• children's peers
    • parental behaviors
    • media
    • family environments (chores, bedroom accessories and furnishings, toys)
  49. doing gender
    how stereotypes affect how two people interacts
  50. stereotype vs. prejudice
    • stereotype: cognitive structure
    • prejudice: attitude, behavioral aspect
  51. Attitudes Toward Women's Scale
    • indicate attitudes toward women increasingly positive
    • used to measure prejudice
  52. subtle forms of prejudice
    • modern sexism
    • neosexism
    • (correlated, but distinct constructs)
  53. modern sexism
    women are great, no discrimination
  54. neosexism
    egalitarian attitudes with some negative feelings toward women
  55. stereotypes that are declining
    • "old fashioned" racism
    • sexism
    • heterosexism
  56. Ambivalent Sexism Inventory
    • ASI
    • hostile sexism
    • benevolent sexism
  57. hostile sexism
    • traditional attitudes toward women's roles
    • hostility toward women
  58. benevolent sexism
    • protective paternity
    • complementary gender differentiation
    • heterosexual intimacy
  59. protective paternity
    • take care of women
    • girls can't hold paper routes and be out after dark
    • women can't hold jobs that will expose them to radiation
  60. how hostile sexism and benevolent sexism correlate
    • conservative ideology
    • religiousity (in terms of taking dogma literally, fundamental sects)
    • gender inequality (as assessed by UN GDI and GEM)
  61. Ambivalence Toward Men Inventory
    • AMI - used less in research than ASI
    • hostility toward men
    • benevolence toward men
    • positive correlation with conservative ideology
  62. hostility toward men
    • resentment of paternalism
    • compensatory gender differentiation
    • heterosexual hostility
  63. benevolence toward men
    • maternalism
    • complementary gender differentiation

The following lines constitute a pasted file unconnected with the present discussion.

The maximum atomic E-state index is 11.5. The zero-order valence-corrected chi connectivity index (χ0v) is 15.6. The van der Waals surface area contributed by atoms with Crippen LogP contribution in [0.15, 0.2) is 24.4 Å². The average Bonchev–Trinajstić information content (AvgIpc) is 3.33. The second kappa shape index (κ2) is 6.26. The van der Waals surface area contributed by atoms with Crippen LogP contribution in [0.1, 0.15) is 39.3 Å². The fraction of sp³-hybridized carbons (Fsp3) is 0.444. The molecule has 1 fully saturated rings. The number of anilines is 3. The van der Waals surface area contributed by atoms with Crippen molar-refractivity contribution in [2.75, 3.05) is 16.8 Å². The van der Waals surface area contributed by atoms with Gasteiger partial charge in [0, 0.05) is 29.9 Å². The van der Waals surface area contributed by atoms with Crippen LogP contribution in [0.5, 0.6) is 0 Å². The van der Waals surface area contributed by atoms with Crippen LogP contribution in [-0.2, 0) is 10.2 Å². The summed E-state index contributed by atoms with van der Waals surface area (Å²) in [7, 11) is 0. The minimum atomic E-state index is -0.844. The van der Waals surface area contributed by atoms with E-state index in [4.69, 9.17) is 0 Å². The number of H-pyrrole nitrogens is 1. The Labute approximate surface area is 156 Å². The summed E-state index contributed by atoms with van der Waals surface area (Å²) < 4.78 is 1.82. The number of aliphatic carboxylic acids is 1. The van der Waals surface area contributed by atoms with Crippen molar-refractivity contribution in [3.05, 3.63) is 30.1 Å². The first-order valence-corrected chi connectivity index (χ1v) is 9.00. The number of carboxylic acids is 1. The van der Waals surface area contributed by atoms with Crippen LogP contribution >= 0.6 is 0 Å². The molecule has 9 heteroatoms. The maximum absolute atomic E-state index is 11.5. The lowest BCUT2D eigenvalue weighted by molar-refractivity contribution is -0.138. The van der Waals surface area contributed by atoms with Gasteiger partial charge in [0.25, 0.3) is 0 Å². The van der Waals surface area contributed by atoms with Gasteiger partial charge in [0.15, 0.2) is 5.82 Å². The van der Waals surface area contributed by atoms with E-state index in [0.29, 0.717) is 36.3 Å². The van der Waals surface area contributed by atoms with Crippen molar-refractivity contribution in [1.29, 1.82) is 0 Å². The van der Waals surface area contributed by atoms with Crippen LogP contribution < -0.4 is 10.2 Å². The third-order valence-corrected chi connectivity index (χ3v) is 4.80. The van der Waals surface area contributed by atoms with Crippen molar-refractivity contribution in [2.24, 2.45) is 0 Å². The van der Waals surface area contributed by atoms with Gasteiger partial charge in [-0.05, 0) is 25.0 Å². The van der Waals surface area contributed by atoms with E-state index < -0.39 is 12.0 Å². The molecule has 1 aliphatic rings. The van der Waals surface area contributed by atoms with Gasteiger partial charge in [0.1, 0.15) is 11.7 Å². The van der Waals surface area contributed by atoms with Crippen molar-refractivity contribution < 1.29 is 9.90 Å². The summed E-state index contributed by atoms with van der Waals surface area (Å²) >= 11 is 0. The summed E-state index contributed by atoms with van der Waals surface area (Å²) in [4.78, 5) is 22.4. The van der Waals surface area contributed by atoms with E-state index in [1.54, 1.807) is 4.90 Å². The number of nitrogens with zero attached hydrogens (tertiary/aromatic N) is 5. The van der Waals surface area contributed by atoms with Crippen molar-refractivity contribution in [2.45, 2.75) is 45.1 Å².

• heterosexual intimacy
  64. how ASI and AMI correlate
    • scores positively correlated
    • gender inequality
    • traditional mate selection (males prefer younger women with good household skills; females prefer older men who are good providers)
  65. attitude-interest analysis test (M-F; Terman & Miles, 1936)
    • item selection based on sex differences
    • passive gay men = feminine
    • active lesbians = masculine
    • bipolar measure of masculinity-femininity
  66. measuring masculinity and femininity
    • attitude-interest analysis test
    • MMPI M-F Subscale
    • CPI Fe Subscale selected/rescored items from both
  67. BSRI (Bem, 1974)
    • items related by male and female American undergraduates as desirable for women or men
    • - masculinity = slightly more socially desirable for men
    • - femininity = slightly more socially desirable for women
    • orthogonal dimensions
    • not based upon sex differences
  68. orthogonal measures
    measures of M and F are independent
  69. masculinity as bipolar and orthogonal dimensions
    • x and y axis
    • rank of masculinity and femininity on scale 1 - 7
    • below 5 or above 5
    • low M and high F = traditional feminine
    • low M and low F = indifferenciated
    • high M and high F = androgeneous
    • high M and low F = traditional masculine
  70. Personal Attributes Questionnaire (Spence, Helmreich, & Stapp, 1975)
    • same as development of BSRI
    • refined in 1979 to broaden conceptualization of MF
    • M+ (positive instrumental behaviors)
    • M- (negative instrumental behaviors)
    • F-c (negative communion-related attributes)
    • F-va (negative verbal passive-aggressive behavior)
    • negative scales show sex differences related to mental health
  71. Criticisms of BSRI & PAQ
    • only measures instrumental and expressive behaviors; PAQ makes that assumption (despite labels)
    • influenced by ethnicity, class, situational factors (ex: American women's scores have become more masculine over time)
    • limited conceptions of masculinity and femininity
  72. qualitative research
    • addresses criticisms and attempts to assess masculinities and femininities
    • interviews of couples from Promise Keepers (Heath, 2003)
    • Lisa Diamond's longitudinal research with sexual minority women
  73. interviews of couples from Promise Keepers (Heath, 2003)
    • christian masculinity: communication skills while retaining authority from Scripture, emotionally expressive
    • function of God's will
    • masculinity as experienced in church and family
  74. Lisa Diamond's longitudinal research with sexual minority women
    • participants report changes in gendered traits and behaviors
    • attributed to situational factors, developmental processes, partners in relationships